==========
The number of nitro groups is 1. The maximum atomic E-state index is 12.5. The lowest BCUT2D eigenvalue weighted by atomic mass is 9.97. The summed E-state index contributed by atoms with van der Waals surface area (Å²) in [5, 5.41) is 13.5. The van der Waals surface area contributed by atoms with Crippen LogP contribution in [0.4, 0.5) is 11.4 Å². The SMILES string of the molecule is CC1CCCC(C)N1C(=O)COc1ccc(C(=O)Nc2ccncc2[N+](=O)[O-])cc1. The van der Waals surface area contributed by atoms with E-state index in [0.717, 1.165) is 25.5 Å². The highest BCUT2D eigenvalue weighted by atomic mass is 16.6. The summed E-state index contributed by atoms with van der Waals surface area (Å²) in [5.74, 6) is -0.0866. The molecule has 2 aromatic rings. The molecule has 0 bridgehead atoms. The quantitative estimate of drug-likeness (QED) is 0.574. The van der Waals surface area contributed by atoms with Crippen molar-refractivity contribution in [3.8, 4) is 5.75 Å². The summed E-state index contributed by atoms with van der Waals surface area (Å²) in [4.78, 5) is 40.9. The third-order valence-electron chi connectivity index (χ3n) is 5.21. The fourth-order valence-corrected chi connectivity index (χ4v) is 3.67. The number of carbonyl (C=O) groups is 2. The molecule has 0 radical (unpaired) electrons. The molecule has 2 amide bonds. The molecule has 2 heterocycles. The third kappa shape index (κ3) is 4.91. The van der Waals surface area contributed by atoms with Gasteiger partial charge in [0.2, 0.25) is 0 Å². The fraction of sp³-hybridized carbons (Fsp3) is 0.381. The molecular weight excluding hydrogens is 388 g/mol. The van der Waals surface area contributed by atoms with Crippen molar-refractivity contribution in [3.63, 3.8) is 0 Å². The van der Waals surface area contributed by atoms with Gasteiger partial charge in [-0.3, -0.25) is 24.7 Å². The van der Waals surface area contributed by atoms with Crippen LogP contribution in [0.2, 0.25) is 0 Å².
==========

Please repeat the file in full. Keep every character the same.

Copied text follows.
The number of nitro groups is 1. The maximum atomic E-state index is 12.5. The lowest BCUT2D eigenvalue weighted by atomic mass is 9.97. The summed E-state index contributed by atoms with van der Waals surface area (Å²) in [5, 5.41) is 13.5. The van der Waals surface area contributed by atoms with Crippen LogP contribution in [0.4, 0.5) is 11.4 Å². The SMILES string of the molecule is CC1CCCC(C)N1C(=O)COc1ccc(C(=O)Nc2ccncc2[N+](=O)[O-])cc1. The van der Waals surface area contributed by atoms with E-state index in [0.717, 1.165) is 25.5 Å². The highest BCUT2D eigenvalue weighted by atomic mass is 16.6. The summed E-state index contributed by atoms with van der Waals surface area (Å²) in [5.74, 6) is -0.0866. The molecule has 2 aromatic rings. The molecule has 0 bridgehead atoms. The quantitative estimate of drug-likeness (QED) is 0.574. The van der Waals surface area contributed by atoms with Crippen molar-refractivity contribution in [3.8, 4) is 5.75 Å². The summed E-state index contributed by atoms with van der Waals surface area (Å²) in [4.78, 5) is 40.9. The third-order valence-electron chi connectivity index (χ3n) is 5.21. The fourth-order valence-corrected chi connectivity index (χ4v) is 3.67. The number of carbonyl (C=O) groups is 2. The molecule has 0 radical (unpaired) electrons. The molecule has 2 amide bonds. The molecule has 2 heterocycles. The third kappa shape index (κ3) is 4.91. The van der Waals surface area contributed by atoms with Gasteiger partial charge in [0.2, 0.25) is 0 Å². The fraction of sp³-hybridized carbons (Fsp3) is 0.381. The molecular weight excluding hydrogens is 388 g/mol. The van der Waals surface area contributed by atoms with Crippen molar-refractivity contribution in [3.63, 3.8) is 0 Å². The van der Waals surface area contributed by atoms with Gasteiger partial charge in [-0.3, -0.25) is 24.7 Å². The van der Waals surface area contributed by atoms with Crippen LogP contribution in [0.2, 0.25) is 0 Å².